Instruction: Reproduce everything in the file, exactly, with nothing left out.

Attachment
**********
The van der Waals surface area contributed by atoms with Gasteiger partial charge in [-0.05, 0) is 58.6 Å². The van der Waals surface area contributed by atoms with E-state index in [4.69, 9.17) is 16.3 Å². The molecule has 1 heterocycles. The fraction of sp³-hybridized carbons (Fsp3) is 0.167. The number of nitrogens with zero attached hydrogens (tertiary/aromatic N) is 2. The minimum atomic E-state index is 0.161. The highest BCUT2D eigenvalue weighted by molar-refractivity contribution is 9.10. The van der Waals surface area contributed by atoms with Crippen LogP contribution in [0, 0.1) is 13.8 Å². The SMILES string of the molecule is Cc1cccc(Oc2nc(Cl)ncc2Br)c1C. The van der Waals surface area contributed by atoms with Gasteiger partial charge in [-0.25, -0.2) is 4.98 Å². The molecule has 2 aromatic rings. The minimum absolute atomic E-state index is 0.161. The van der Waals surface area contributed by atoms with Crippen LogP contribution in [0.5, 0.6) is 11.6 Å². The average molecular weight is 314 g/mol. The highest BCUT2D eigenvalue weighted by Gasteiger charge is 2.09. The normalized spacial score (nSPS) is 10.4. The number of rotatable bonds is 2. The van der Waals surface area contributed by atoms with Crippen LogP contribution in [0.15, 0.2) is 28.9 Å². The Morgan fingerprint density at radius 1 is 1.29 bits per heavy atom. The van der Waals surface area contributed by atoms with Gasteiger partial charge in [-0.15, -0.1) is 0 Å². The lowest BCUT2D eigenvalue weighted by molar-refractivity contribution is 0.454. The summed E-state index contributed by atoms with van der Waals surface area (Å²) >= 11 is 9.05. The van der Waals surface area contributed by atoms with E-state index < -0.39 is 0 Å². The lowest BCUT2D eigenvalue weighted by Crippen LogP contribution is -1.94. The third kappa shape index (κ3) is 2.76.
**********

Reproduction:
The van der Waals surface area contributed by atoms with Gasteiger partial charge in [-0.05, 0) is 58.6 Å². The van der Waals surface area contributed by atoms with E-state index in [4.69, 9.17) is 16.3 Å². The molecule has 1 heterocycles. The fraction of sp³-hybridized carbons (Fsp3) is 0.167. The number of nitrogens with zero attached hydrogens (tertiary/aromatic N) is 2. The minimum atomic E-state index is 0.161. The highest BCUT2D eigenvalue weighted by molar-refractivity contribution is 9.10. The van der Waals surface area contributed by atoms with Crippen LogP contribution in [0, 0.1) is 13.8 Å². The SMILES string of the molecule is Cc1cccc(Oc2nc(Cl)ncc2Br)c1C. The van der Waals surface area contributed by atoms with Gasteiger partial charge in [-0.25, -0.2) is 4.98 Å². The molecule has 2 aromatic rings. The minimum absolute atomic E-state index is 0.161. The van der Waals surface area contributed by atoms with Crippen LogP contribution in [0.5, 0.6) is 11.6 Å². The average molecular weight is 314 g/mol. The highest BCUT2D eigenvalue weighted by Gasteiger charge is 2.09. The normalized spacial score (nSPS) is 10.4. The number of rotatable bonds is 2. The van der Waals surface area contributed by atoms with Crippen LogP contribution in [0.15, 0.2) is 28.9 Å². The Morgan fingerprint density at radius 1 is 1.29 bits per heavy atom. The van der Waals surface area contributed by atoms with Gasteiger partial charge in [-0.15, -0.1) is 0 Å². The lowest BCUT2D eigenvalue weighted by molar-refractivity contribution is 0.454. The summed E-state index contributed by atoms with van der Waals surface area (Å²) >= 11 is 9.05. The van der Waals surface area contributed by atoms with E-state index < -0.39 is 0 Å². The lowest BCUT2D eigenvalue weighted by Crippen LogP contribution is -1.94. The third kappa shape index (κ3) is 2.76.